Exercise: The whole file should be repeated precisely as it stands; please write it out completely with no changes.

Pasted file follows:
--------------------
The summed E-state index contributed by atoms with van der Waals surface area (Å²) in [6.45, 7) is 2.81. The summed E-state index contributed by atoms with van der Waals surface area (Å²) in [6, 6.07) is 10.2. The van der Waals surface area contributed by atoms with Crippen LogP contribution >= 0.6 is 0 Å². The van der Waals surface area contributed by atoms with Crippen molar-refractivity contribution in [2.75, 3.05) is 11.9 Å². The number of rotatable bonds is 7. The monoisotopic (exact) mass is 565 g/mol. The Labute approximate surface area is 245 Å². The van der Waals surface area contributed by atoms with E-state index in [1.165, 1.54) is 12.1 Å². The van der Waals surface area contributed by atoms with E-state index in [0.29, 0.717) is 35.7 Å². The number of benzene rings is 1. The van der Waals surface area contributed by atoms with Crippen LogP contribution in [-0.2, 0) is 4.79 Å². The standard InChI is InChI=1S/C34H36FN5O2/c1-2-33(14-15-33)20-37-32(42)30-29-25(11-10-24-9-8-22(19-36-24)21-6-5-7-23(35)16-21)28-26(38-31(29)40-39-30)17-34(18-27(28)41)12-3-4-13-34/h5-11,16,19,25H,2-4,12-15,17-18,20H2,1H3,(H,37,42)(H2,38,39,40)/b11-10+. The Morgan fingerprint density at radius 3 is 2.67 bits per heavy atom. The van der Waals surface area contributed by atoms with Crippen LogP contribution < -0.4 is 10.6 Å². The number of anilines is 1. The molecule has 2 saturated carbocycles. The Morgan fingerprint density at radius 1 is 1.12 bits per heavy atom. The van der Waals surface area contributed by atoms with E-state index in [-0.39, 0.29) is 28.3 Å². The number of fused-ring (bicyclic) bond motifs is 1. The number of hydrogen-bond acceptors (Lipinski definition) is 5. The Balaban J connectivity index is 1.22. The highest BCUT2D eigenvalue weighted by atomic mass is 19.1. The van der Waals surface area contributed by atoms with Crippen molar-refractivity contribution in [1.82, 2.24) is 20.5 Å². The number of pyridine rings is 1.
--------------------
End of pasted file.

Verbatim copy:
The summed E-state index contributed by atoms with van der Waals surface area (Å²) in [6.45, 7) is 2.81. The summed E-state index contributed by atoms with van der Waals surface area (Å²) in [6, 6.07) is 10.2. The van der Waals surface area contributed by atoms with Crippen LogP contribution >= 0.6 is 0 Å². The van der Waals surface area contributed by atoms with Crippen molar-refractivity contribution in [2.75, 3.05) is 11.9 Å². The number of rotatable bonds is 7. The monoisotopic (exact) mass is 565 g/mol. The Labute approximate surface area is 245 Å². The van der Waals surface area contributed by atoms with E-state index in [1.165, 1.54) is 12.1 Å². The van der Waals surface area contributed by atoms with E-state index in [0.29, 0.717) is 35.7 Å². The number of benzene rings is 1. The van der Waals surface area contributed by atoms with Crippen LogP contribution in [-0.2, 0) is 4.79 Å². The standard InChI is InChI=1S/C34H36FN5O2/c1-2-33(14-15-33)20-37-32(42)30-29-25(11-10-24-9-8-22(19-36-24)21-6-5-7-23(35)16-21)28-26(38-31(29)40-39-30)17-34(18-27(28)41)12-3-4-13-34/h5-11,16,19,25H,2-4,12-15,17-18,20H2,1H3,(H,37,42)(H2,38,39,40)/b11-10+. The Morgan fingerprint density at radius 3 is 2.67 bits per heavy atom. The van der Waals surface area contributed by atoms with Crippen LogP contribution < -0.4 is 10.6 Å². The number of anilines is 1. The molecule has 2 saturated carbocycles. The Morgan fingerprint density at radius 1 is 1.12 bits per heavy atom. The van der Waals surface area contributed by atoms with E-state index in [-0.39, 0.29) is 28.3 Å². The number of fused-ring (bicyclic) bond motifs is 1. The number of hydrogen-bond acceptors (Lipinski definition) is 5. The Balaban J connectivity index is 1.22. The highest BCUT2D eigenvalue weighted by atomic mass is 19.1. The van der Waals surface area contributed by atoms with Crippen molar-refractivity contribution in [1.82, 2.24) is 20.5 Å². The number of pyridine rings is 1.